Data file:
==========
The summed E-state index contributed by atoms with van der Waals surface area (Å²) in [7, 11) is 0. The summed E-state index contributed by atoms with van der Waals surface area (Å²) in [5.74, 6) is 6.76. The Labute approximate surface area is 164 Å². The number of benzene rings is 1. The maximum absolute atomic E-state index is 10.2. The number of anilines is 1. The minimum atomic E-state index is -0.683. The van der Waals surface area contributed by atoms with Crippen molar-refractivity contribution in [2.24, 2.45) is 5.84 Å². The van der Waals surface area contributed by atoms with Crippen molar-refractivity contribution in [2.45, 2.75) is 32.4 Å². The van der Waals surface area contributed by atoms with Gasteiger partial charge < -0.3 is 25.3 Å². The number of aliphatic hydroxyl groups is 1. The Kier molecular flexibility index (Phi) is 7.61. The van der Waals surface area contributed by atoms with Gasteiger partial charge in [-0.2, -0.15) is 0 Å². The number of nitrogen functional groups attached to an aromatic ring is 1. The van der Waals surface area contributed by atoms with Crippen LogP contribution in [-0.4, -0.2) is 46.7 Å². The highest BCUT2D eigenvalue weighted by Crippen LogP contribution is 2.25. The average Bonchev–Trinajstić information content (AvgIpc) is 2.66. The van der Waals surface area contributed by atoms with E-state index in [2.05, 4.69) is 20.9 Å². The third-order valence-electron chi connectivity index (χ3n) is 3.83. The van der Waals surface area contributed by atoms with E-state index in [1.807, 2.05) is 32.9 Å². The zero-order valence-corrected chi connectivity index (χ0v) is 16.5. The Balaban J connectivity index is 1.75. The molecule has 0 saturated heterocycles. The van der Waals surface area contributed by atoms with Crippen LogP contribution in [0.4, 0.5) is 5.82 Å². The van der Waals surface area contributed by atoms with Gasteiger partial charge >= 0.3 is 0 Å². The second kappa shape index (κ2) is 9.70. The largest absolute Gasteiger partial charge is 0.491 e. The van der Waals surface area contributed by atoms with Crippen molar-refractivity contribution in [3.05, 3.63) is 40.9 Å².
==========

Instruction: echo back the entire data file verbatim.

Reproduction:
The summed E-state index contributed by atoms with van der Waals surface area (Å²) in [7, 11) is 0. The summed E-state index contributed by atoms with van der Waals surface area (Å²) in [5.74, 6) is 6.76. The Labute approximate surface area is 164 Å². The number of benzene rings is 1. The maximum absolute atomic E-state index is 10.2. The number of anilines is 1. The minimum atomic E-state index is -0.683. The van der Waals surface area contributed by atoms with Crippen molar-refractivity contribution in [2.24, 2.45) is 5.84 Å². The van der Waals surface area contributed by atoms with Crippen molar-refractivity contribution in [2.45, 2.75) is 32.4 Å². The van der Waals surface area contributed by atoms with Gasteiger partial charge < -0.3 is 25.3 Å². The number of aliphatic hydroxyl groups is 1. The Kier molecular flexibility index (Phi) is 7.61. The van der Waals surface area contributed by atoms with Gasteiger partial charge in [-0.2, -0.15) is 0 Å². The number of nitrogen functional groups attached to an aromatic ring is 1. The van der Waals surface area contributed by atoms with Crippen LogP contribution in [-0.4, -0.2) is 46.7 Å². The highest BCUT2D eigenvalue weighted by Crippen LogP contribution is 2.25. The average Bonchev–Trinajstić information content (AvgIpc) is 2.66. The van der Waals surface area contributed by atoms with E-state index in [2.05, 4.69) is 20.9 Å². The third-order valence-electron chi connectivity index (χ3n) is 3.83. The van der Waals surface area contributed by atoms with E-state index in [1.807, 2.05) is 32.9 Å². The zero-order valence-corrected chi connectivity index (χ0v) is 16.5. The Balaban J connectivity index is 1.75. The molecule has 0 saturated heterocycles. The van der Waals surface area contributed by atoms with Crippen LogP contribution in [0.4, 0.5) is 5.82 Å². The van der Waals surface area contributed by atoms with Gasteiger partial charge >= 0.3 is 0 Å². The second kappa shape index (κ2) is 9.70. The largest absolute Gasteiger partial charge is 0.491 e. The van der Waals surface area contributed by atoms with Crippen molar-refractivity contribution in [3.05, 3.63) is 40.9 Å².